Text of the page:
The messages at the rally were varied. Uterus signs offended transgender women. Black marchers grumbled at the fact—a real one—that 53 percent of white female voters chose Trump on Election Day. Hillary Clinton’s supporters darted eyes at Bernie Bros. Behind the stage, a woman and a man holding a “Trump-Pence” sign were swarmed by a group of marchers, who seized an opportunity to face the opposition; a passerby called out, “Don’t engage!” America Ferrera, the actress and activist, seemed to notice the awkwardness. In her speech, she said, “If we—the millions of Americans who believe in the decency, in the greater good, that justice is for all—if we fall into the trap of separating ourselves by our causes and labels, it will weaken our fight and we will lose.”

At the bar, among friends, people forgot to worry for a little while. The line to the ladies’ room was orderly. Someone lost her ring, and a search was swiftly conducted by a coalition of strangers. A customer told the woman pouring her drink, “You’ve done more for the march today than all of us in this room combined.” The first day of the “American carnage” president hadn’t felt so bad. (“Trump is the cure here,” Jeff Merkley, a Senator from Oregon told the New York Times. “He brings everybody together.”) In the din, one could not hear Trump down the street, signing executive orders in the interest of dismantling the Affordable Care Act, withdrawing from the Trans Pacific Partnership, and blocking funding for NGO’s that provide or “promote” abortions. Nobody uttered the name “Kushner,” even as he was approved to a White House job by the Justice Department. For a night, the 3.3 million marchers took some time to rest, and to laugh—all of them, all they wanted.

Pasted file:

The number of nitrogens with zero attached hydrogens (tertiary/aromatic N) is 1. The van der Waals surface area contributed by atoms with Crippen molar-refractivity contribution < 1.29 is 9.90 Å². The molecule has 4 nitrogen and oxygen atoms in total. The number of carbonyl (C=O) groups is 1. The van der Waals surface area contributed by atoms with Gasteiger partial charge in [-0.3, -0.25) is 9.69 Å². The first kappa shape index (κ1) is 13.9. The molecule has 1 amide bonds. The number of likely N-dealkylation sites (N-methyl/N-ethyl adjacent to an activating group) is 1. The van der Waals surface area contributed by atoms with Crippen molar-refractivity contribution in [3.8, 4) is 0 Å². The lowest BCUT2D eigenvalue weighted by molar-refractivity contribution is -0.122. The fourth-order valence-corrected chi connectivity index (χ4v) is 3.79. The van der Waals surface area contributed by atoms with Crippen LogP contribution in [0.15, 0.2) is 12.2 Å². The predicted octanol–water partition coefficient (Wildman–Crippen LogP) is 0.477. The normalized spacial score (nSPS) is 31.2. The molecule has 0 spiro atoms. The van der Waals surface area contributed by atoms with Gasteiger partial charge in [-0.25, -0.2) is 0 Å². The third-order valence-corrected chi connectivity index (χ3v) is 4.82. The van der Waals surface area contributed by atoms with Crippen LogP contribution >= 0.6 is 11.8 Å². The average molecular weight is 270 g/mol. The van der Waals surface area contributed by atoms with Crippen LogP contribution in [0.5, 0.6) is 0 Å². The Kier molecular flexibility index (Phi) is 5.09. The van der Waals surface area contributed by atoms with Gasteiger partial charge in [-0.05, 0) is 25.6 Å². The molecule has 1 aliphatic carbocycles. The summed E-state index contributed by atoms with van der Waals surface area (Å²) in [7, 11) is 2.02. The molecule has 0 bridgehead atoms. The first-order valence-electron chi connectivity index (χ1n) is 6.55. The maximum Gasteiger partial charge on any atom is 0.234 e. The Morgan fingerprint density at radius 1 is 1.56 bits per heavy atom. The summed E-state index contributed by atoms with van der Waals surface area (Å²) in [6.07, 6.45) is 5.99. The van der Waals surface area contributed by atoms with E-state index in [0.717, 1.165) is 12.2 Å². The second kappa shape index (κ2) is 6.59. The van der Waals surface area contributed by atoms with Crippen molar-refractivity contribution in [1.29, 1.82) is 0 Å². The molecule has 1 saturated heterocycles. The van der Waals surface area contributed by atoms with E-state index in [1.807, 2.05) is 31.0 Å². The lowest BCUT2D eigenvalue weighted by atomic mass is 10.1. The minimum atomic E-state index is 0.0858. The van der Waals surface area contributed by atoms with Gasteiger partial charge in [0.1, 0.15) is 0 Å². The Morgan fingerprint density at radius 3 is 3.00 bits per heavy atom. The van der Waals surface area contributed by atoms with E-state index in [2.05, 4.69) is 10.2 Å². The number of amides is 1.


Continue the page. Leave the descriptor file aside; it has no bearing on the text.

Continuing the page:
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On any given day last summer, the smoke-choked skies over Missoula, Montana, swarmed with an average of twenty-eight helicopters and eighteen fixed-wing craft, a blitz waged against Lolo Peak, Rice Ridge, and ninety-six other wildfires in the Lolo National Forest. On the ground, forty or fifty twenty-person handcrews were deployed, alongside hundreds of fire engines and bulldozers. In the battle against Rice Ridge alone, the Air Force, handcrews, loggers, dozers, parachutists, flacks, forecasters, and cooks amounted to some nine hundred people.